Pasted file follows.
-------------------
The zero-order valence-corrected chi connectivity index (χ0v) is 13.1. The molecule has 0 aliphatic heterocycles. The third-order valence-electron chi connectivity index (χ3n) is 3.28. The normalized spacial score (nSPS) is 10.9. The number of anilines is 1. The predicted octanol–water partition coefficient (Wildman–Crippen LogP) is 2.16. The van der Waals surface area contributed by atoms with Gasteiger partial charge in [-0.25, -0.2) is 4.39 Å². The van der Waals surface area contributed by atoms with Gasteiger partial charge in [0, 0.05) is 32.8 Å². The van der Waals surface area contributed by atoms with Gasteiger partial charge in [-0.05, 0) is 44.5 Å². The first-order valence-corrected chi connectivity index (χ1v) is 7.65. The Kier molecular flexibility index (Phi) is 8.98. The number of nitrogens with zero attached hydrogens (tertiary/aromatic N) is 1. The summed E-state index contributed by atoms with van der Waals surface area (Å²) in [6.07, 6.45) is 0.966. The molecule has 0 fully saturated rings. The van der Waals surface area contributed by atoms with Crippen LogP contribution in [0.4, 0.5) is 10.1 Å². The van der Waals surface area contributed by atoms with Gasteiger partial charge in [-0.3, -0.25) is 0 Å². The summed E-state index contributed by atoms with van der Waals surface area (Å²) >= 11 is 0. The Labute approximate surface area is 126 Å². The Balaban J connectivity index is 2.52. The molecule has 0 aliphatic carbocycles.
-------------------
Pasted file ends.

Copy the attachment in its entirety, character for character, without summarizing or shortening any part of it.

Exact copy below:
The zero-order valence-corrected chi connectivity index (χ0v) is 13.1. The molecule has 0 aliphatic heterocycles. The third-order valence-electron chi connectivity index (χ3n) is 3.28. The normalized spacial score (nSPS) is 10.9. The number of anilines is 1. The predicted octanol–water partition coefficient (Wildman–Crippen LogP) is 2.16. The van der Waals surface area contributed by atoms with Gasteiger partial charge in [-0.25, -0.2) is 4.39 Å². The van der Waals surface area contributed by atoms with Gasteiger partial charge in [0, 0.05) is 32.8 Å². The van der Waals surface area contributed by atoms with Gasteiger partial charge in [-0.05, 0) is 44.5 Å². The first-order valence-corrected chi connectivity index (χ1v) is 7.65. The Kier molecular flexibility index (Phi) is 8.98. The number of nitrogens with zero attached hydrogens (tertiary/aromatic N) is 1. The summed E-state index contributed by atoms with van der Waals surface area (Å²) in [6.07, 6.45) is 0.966. The molecule has 0 fully saturated rings. The van der Waals surface area contributed by atoms with Crippen LogP contribution in [0.4, 0.5) is 10.1 Å². The van der Waals surface area contributed by atoms with Gasteiger partial charge in [-0.3, -0.25) is 0 Å². The summed E-state index contributed by atoms with van der Waals surface area (Å²) >= 11 is 0. The Labute approximate surface area is 126 Å². The Balaban J connectivity index is 2.52. The molecule has 0 aliphatic carbocycles.